Dextrocardia with Situs Inversus: A Complex Congenital Anomaly

Resident & Staff Physician®, September 2005, Volume 0, Issue 0

Dextrocardia with situs inversus is an uncommon congenital anomaly that may not be diagnosed until later in life. It can be found in conjunction with other conditions, such as primary ciliary dyskinesis, but there are usually no associated severe cardiovascular anomalies. Other types of disturbances of symmetry, such as situs ambiguus, can result in severe anomalous development and varying degrees of cardiovascular compromise. Recent research has greatly expanded our understanding of the link between ciliary action and asymmetric expression of gene products in the development of cardiac asymmetry. Medical care is directed toward associated problems, such as respiratory infections with ciliary disorders and additional congenital anomalies.

Dextrocardia with situs inversus is an uncommon congenital anomaly that may not be diagnosed until later in life. It can be found in conjunction with other conditions, such as primary ciliary dyskinesis, but there are usually no associated severe cardiovascular anomalies. Other types of disturbances of symmetry, such as situs ambiguus, can result in severe anomalous development and varying degrees of cardiovascular compromise. Recent research has greatly expanded our understanding of the link between ciliary action and asymmetric expression of gene products in the development of cardiac asymmetry. Medical care is directed toward associated problems, such as respiratory infections with ciliary disorders and additional congenital anomalies.

Donna R. Coffman, MDStaff Physician

St. Louis, Mo


  • A patient with dextrocardia can still have normal cardiovascular functioning, therefore, diagnosis is often delayed.
  • To avoid misleading electrocardiographic findings, the precordial leads and right and left arm leads should be reversed.

Illustrative Case

A 12-year-old boy presented to a walk-in clinic with a temperature of 101.6?F and a productive cough with purulent sputum. He had been ill with influenza and was recovering when the cough developed and his fever returned. He had pain with coughing and with deep breathing. He had no history of medical problems.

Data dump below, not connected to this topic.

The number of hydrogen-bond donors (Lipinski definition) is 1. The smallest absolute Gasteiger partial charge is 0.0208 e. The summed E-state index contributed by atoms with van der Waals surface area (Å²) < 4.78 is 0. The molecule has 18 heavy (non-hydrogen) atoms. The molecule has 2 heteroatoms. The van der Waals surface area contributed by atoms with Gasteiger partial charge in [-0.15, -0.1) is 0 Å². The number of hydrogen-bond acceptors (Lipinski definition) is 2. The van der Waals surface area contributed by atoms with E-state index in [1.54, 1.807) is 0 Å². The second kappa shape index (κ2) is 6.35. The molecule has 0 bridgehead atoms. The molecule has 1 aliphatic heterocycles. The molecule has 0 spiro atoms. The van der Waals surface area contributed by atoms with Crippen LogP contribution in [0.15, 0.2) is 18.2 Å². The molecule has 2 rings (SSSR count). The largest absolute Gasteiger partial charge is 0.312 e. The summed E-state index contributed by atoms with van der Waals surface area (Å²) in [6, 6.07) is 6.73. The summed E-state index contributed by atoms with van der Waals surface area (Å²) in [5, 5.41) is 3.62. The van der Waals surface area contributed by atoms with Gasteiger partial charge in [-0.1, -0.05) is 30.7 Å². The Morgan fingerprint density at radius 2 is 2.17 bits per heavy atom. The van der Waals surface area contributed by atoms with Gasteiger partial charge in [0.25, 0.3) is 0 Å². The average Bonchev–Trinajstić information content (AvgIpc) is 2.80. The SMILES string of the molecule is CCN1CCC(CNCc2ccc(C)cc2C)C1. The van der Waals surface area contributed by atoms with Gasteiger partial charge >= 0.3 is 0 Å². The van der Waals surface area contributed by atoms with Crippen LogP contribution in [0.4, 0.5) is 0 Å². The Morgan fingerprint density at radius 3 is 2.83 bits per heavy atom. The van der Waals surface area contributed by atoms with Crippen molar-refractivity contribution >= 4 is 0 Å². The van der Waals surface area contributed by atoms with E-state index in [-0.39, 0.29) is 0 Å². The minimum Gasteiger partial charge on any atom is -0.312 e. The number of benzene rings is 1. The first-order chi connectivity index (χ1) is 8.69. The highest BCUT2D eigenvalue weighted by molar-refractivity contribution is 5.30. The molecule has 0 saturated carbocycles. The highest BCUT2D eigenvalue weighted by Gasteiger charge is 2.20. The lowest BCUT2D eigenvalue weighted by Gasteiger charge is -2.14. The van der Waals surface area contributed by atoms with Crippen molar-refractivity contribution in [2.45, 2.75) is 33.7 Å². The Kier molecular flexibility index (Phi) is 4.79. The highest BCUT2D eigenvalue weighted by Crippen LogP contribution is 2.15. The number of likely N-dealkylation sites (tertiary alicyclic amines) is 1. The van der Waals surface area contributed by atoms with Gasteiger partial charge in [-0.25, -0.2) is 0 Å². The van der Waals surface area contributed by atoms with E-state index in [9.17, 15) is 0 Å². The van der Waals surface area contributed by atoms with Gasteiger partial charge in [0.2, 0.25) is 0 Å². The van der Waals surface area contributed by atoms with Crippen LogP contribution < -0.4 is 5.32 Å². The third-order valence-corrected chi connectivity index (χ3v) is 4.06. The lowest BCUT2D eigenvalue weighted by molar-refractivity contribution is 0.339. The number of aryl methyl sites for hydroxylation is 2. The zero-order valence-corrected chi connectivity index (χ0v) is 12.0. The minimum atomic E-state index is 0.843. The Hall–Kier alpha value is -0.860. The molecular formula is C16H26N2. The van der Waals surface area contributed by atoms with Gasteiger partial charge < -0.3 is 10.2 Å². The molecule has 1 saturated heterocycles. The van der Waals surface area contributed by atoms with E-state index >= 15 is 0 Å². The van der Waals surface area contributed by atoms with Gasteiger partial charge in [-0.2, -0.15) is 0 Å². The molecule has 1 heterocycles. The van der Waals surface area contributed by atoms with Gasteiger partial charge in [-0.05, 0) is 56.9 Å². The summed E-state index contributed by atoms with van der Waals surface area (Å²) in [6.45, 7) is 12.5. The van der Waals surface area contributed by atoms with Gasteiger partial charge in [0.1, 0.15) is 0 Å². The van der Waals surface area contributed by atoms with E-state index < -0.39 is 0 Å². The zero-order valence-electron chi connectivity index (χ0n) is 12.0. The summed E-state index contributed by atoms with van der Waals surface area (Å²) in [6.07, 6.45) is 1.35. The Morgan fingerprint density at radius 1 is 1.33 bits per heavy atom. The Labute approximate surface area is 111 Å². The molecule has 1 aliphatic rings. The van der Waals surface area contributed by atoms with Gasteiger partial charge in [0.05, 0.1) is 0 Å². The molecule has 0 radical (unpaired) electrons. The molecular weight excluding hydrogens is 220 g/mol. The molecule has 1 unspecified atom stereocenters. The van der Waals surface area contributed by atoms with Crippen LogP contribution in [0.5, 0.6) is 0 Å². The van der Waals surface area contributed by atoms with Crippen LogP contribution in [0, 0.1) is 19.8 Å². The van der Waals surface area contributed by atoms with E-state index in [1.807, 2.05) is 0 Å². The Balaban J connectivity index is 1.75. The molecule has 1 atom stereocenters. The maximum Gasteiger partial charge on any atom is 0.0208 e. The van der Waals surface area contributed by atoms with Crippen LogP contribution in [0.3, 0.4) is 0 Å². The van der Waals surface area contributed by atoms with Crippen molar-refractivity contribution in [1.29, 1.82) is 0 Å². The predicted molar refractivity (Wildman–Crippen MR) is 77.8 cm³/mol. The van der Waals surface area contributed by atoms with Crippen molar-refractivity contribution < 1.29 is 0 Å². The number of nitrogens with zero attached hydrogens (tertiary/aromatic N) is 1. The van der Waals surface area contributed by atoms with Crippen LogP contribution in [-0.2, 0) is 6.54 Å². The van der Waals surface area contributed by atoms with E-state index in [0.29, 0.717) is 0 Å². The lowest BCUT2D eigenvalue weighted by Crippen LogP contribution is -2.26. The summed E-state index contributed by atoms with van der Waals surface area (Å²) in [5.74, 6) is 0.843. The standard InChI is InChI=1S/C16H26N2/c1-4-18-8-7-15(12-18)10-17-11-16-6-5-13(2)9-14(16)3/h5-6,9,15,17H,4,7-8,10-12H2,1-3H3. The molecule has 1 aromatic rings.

Physical examination revealed: blood pressure, 116/72 mm Hg; temperature, 99.8?F; pulse, 94 beats/min; respirations, 16/min; pulse oximetry measurement, 98%. He was in no acute distress and had no cyanosis or edema. Crackles were noted in the left lower posterior lung field. Heart sounds were louder on the right, but he had no murmur, gallop, or rub.

His chest x-ray showed an infiltrate in the lingular and lower left lobes. In addition, the cardiac shadow appeared on the right, with a right-sided aortic arch, and the liver shadow was on the left. After verifying positioning for the x-ray, it was determined that in addition to his pneumonia, the boy had a previously undiagnosed dextrocardia with situs inversus (Figure 1). He was treated for pneumonia and advised to follow up for further echocardiographic evaluation of his cardiac structures.


Congenital heart abnormalities can be very complex. Diagnosis requires an evaluation of all cardiac structures in an organized manner. A segmental approach is commonly used for describing cardiac anatomy. Positioning is described as levocardia if the heart is on the left, dextrocardia if on the right, and mesocardia if in the center. Displacement of the heart to the right as a result of another condition, such as scoliosis or a hypoplastic lung, is called dextroposition.

Developmentally, the atria are a continuation of the pulmonary and systemic vasculature; thus, their position is almost always the same as that of the viscera. When the internal abdominal organs, atria, and lungs are positioned normally, it is called situs solitus. If the position of the viscera, lungs, and atria is reversed, it is called situs inversus. The term situs ambiguus is used to describe an indeterminate visceroatrial sidedness. Situs ambiguus is further divided according to its occurrence with asplenia or with polysplenia. In situs ambiguus with asplenia, there is usually a central liver, 2 right lungs, and no spleen. In situs ambiguus with polysplenia, there are 2 left lungs, multiple small spleens, and anomalous development of the intrahepatic vena cava.